Education

State Journal

May 01, 2002 1 min read
  • Save to favorites
  • Print

Parent Power

In a state education budget of more than $6 billion, a $2 million program that serves just 2 percent of Georgia’s elementary students might not seem too important.

But two of the children in that foreign-language program belong to Linda Steindorf of Roswell.

Earlier this year, Ms. Steindorf was looking for local press coverage of a study that ranked the program as the best of its kind when she instead discovered that the program was on the state budget chopping block.

Learning that their children’s beloved program was going to be terminated, she and other parents decided to let lawmakers know how they felt.

“Don’t throw this away. This is huge,” Ms. Steindorf said of the 2001 study by the Center for Applied Linguistics, a research and teacher education group in Washington. “We never get to say we’re number one in Georgia.”

Calling themselves the Georgia Coalition for Language Learning, the parents jumped into action. They wrote letters, sent e-mail messages, visited the state Capitol, and delivered origami baskets to legislators. As a result, lawmakers restored full funding for the program. The final verdict rests with Democratic Gov. Roy E. Barnes, who had not signed the budget as of last week.

The Center for Applied Linguistics concluded that children in the program were “making commendable progress in acquiring a foreign language” and that the initiative was a “model program, not just for Georgia, but for the country.”

Ms. Steindorf’s children, ages 8 and 10, have been taking Japanese since they began kindergarten at Mimosa Elementary, which is in the 69,700- student Fulton County district. French, German, and Spanish are also taught in 27 schools statewide that are part of the program.

Elizabeth Webb, a program specialist at the Georgia Department of Education, said she hopes funding is not only maintained, but that the program is replicated more widely throughout the state.

—Linda Jacobson

A version of this article appeared in the May 01, 2002 edition of Education Week

Events

Recruitment & Retention Live Online Discussion A Seat at the Table: Chronic Teacher Shortage: Where Do We Go From Here?  
Join Peter DeWitt, Michael Fullan, and guests for expert insights into finding solutions for the teacher shortage.
This content is provided by our sponsor. It is not written by and does not necessarily reflect the views of Education Week's editorial staff.
Sponsor
Science Webinar
Close the Gender Gap: Getting Girls Excited about STEM
Join female STEM leaders as they discuss the importance of early cheerleaders, real life role models, and female networks of support.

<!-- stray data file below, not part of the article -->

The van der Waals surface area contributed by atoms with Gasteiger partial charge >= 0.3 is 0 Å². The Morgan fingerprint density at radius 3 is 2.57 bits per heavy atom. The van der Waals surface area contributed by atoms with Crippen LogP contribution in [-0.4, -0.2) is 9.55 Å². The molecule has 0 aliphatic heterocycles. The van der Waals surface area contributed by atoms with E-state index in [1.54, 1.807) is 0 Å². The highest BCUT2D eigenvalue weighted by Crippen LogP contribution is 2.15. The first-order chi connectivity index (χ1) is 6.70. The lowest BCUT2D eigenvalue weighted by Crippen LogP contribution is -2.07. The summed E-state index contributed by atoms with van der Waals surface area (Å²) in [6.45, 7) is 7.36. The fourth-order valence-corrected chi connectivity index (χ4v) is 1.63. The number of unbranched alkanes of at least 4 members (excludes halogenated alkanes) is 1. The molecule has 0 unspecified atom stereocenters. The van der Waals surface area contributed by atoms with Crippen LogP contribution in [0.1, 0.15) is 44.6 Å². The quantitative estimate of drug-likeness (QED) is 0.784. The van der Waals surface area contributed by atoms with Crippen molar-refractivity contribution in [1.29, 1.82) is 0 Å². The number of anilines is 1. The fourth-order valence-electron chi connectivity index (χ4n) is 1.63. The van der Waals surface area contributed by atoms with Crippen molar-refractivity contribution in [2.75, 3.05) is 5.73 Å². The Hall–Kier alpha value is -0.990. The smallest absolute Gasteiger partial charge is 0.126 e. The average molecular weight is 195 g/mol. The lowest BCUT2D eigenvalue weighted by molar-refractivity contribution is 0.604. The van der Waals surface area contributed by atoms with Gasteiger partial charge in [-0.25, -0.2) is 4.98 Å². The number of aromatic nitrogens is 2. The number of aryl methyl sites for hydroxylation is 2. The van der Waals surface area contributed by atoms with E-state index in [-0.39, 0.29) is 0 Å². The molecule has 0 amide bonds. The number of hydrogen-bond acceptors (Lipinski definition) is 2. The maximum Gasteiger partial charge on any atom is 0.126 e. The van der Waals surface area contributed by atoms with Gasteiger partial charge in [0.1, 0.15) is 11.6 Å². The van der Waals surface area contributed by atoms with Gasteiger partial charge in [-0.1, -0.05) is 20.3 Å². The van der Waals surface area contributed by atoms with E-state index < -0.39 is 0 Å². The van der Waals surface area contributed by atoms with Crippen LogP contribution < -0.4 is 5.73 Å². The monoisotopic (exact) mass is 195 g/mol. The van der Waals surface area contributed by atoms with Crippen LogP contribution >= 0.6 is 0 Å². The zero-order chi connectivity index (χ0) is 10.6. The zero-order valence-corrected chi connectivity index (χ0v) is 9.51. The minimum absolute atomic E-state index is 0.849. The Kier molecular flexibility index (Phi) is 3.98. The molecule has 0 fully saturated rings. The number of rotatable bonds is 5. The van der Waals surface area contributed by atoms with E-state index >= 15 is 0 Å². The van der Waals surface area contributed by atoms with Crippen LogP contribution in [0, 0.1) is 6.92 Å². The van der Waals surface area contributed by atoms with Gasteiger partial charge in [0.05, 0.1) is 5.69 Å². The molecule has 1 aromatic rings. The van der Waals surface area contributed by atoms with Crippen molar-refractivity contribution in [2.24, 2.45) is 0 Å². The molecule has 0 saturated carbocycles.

Content provided by Logitech
This content is provided by our sponsor. It is not written by and does not necessarily reflect the views of Education Week's editorial staff.
Sponsor
Student Achievement Webinar
Mission Possible: Saving Time While Improving Student Outcomes
Learn how district leaders are maximizing instructional time and finding the best resources for student success through their MTSS framework.
Content provided by Panorama Education

EdWeek Top School Jobs

Teacher Jobs
Search over ten thousand teaching jobs nationwide — elementary, middle, high school and more.
View Jobs
Principal Jobs
Find hundreds of jobs for principals, assistant principals, and other school leadership roles.
View Jobs
Administrator Jobs
Over a thousand district-level jobs: superintendents, directors, more.
View Jobs
Support Staff Jobs
Search thousands of jobs, from paraprofessionals to counselors and more.
View Jobs

Read Next

Education Briefly Stated: January 18, 2023
Here's a look at some recent Education Week articles you may have missed.
8 min read
Education Letter to the Editor EdWeek's Most-Read Letters of 2022
Here are this year’s top five Letters to the Editor.
1 min read
Education Week opinion letters submissions
Gwen Keraval for Education Week
Education In Their Own Words Withstanding Trauma, Leading With Honesty, and More: The Education Stories That Stuck With Us
Our journalists highlight why stories on the impact of trauma on schooling and the fallout of the political discourse on race matter to the field.
4 min read
Kladys Castellón prays during a vigil for the victims of a mass shooting at Robb Elementary School in Uvalde, Texas, on Tuesday, May 24, 2022.
Kladys Castellón prays during a vigil for the victims of a mass shooting at Robb Elementary School.
Billy Calzada/The San Antonio Express-News via AP
Education In Their Own Words Masking, Miscarriages, and Mental Health: The Education Stories That Stuck With Us
Our reporters share the stories they wrote that rose above the fray—and why.
5 min read
Crystal Curtis and her son, Jordan Curtis, outside their home in Plano, Texas. Crystal, a healthcare professional whose son attends school in Plano talks about the challenges of ensuring quality schooling, her discomfort with the state and district’s rollback of mandatory masking, and the complications of raising a Black child in a suburban district as policies shift.
Crystal Curtis and her son, Jordan Curtis, outside their home in Plano, Texas. Crystal, a healthcare professional whose son attends school in Plano talks about the challenges of ensuring quality schooling, her discomfort with the state and district’s rollback of mandatory masking, and the complications of raising a Black child in a suburban district as policies shift.
Allison V. Smith for Education Week